• Too much handling – Aggressive massaging or too much manipulation of the area post-injection can increase the likelihood of migration. It is best to avoid pressure (from massage, facial tools, or touching your skin) to reduce swelling and migration. And with lip fillers, it is recommended to avoid using straws 24 to 48 hours after your injection. 
  • Wrong injection site – Filler migration and other complications are more likely if the filler is placed in the wrong layer of the skin. This is why filler treatments are best left to professionals who have a good knowledge and understanding of facial anatomy. 

What are the signs of filler migration?

You may be able to notice if your filler has migrated. Some of the signs to look out for include:

  • Unevenness – or asymmetry compared to how the fillers look immediately after the procedure.
  • Texture changes – can be due to the filler material appearing in areas where it wasn’t originally injected.
  • Persistent lumps – or raised skin and visible bumps can occur around the site of injection.
  • Puffiness – is common in thin-skinned areas of the face like under the eyes or above the upper lip (a ducky lip appearance or a filler mustache).
  • Lack or loss of definition – or changes in lip shape can happen with filler migration. You may also notice distortion in your lips or the area losing its original contour.
  • Stiffness – in the lips can lead to a stuffed or rubbery appearance.
  • Unusual discomfort – or sensitivity may indicate filler migration.

Does filler migration resolve on its own?

Yes, it does but it takes time and can depend on the type of dermal filler used. Without any treatment or medical intervention, it could take about six to 18 months. Your body will eventually break down and reabsorb the filler, so the area will look like what it was once before the injection.

The good news is there is a quicker solution if you don’t want to wait. This, however, is only available with hyaluronic acid fillers, which are the most common type of fillers. This is done by injecting an enzyme called hyaluronidase, which dissolves the fillers. This can help resolve the issue or be used in combination with other medical interventions or specialized treatments.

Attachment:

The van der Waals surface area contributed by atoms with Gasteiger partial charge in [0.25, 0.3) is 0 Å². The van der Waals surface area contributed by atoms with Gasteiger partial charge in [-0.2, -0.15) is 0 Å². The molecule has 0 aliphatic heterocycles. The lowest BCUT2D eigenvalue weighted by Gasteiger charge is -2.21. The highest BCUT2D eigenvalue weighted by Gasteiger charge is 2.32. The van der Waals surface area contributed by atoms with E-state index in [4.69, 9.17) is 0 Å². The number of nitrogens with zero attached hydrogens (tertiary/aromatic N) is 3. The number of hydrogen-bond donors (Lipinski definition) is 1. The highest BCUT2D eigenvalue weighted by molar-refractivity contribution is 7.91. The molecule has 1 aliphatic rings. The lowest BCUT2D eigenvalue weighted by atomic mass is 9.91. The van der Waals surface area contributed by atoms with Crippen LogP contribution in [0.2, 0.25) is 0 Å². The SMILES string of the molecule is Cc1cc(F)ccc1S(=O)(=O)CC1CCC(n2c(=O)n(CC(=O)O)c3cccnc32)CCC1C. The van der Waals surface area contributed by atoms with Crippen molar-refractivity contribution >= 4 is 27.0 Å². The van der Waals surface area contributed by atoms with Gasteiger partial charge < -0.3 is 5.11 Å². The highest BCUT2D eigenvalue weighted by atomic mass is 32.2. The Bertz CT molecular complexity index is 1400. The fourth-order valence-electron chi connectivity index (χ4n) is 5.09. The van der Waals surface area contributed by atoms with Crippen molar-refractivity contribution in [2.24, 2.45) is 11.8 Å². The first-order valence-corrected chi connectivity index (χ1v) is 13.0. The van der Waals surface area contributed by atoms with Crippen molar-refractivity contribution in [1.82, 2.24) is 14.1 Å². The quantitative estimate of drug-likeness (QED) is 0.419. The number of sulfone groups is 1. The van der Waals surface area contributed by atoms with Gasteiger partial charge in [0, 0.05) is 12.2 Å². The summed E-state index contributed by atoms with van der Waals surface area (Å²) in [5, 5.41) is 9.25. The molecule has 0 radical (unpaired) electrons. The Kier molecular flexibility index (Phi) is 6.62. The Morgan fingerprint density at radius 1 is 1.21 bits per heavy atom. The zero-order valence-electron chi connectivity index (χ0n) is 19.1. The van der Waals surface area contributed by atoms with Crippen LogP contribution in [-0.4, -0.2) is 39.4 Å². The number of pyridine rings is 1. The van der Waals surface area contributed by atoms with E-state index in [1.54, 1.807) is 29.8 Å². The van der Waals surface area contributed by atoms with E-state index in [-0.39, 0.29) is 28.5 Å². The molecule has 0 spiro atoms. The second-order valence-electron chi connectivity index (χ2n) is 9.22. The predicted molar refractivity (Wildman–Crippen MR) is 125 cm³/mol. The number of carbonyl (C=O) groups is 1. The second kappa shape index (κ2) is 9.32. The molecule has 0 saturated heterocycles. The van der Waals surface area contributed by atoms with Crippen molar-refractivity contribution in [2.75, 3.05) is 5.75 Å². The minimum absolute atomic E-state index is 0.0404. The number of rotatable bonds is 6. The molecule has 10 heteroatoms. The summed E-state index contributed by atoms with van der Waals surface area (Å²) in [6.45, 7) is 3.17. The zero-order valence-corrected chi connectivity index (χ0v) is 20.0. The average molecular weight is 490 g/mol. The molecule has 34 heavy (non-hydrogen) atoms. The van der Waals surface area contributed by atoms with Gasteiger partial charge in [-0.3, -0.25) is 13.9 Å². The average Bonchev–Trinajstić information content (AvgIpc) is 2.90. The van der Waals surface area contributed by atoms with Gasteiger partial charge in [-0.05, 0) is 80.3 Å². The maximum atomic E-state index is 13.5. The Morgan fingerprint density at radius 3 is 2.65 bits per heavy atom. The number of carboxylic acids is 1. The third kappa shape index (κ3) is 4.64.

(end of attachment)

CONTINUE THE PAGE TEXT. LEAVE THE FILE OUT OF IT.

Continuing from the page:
For further reading: Why People are Dissolving and Refilling Dermal Fillers

Can you prevent filler migration?

One of the best ways to prevent filler migration is to go to a board-certified aesthetic doctor, plastic surgeon, or dermatologist to administer the treatment. Qualified and experienced injectors understand facial anatomy and know which type of filler is best suited for an area. Other things that can help include:

  • Have the treatment done by an experienced injector in a clinical setting. 
  • Follow the post-treatment instructions from your doctors.
  • Do not massage or apply excessive pressure on the treated area immediately post-injection.
  • Do not make exaggerated facial expressions or movements.
  • Avoid going to the gym or doing strenuous exercise on the day of your treatment

For further reading: 10 Questions to Ask Before Getting Dermal Fillers

Why choose Cutis for your injectable treatments?

Our medical and scientific director, Dr. Sylvia Ramirez, is a US Board-Certified doctor with years of experience and training in administering cosmetic injectables. She has also done several studies and delivered talks on important and pressing topics about popular brands of botulinum toxin and dermal fillers.  

Other reasons to choose us include: 

  • Board-certified doctors and experienced injectors
  • Authentic injectable products
  • Treatments in a clinical setting
  • Patient-based approach and personalized treatments
  • Transparent pricing
  • A wide range of injectable treatments and other non-surgical anti-aging procedures

To learn more about our dermal filler Singapore treatments and other facial rejuvenation procedures, don’t hesitate to reach out to us. Contact Cutis today and schedule a consultation with one of our aesthetic doctors.

Sources: 

https://www.instyle.com/filler-migration-7498844

https://www.allure.com/story/facial-filler-migration

https://www.shape.com/lifestyle/beauty-style/lip-filler-migration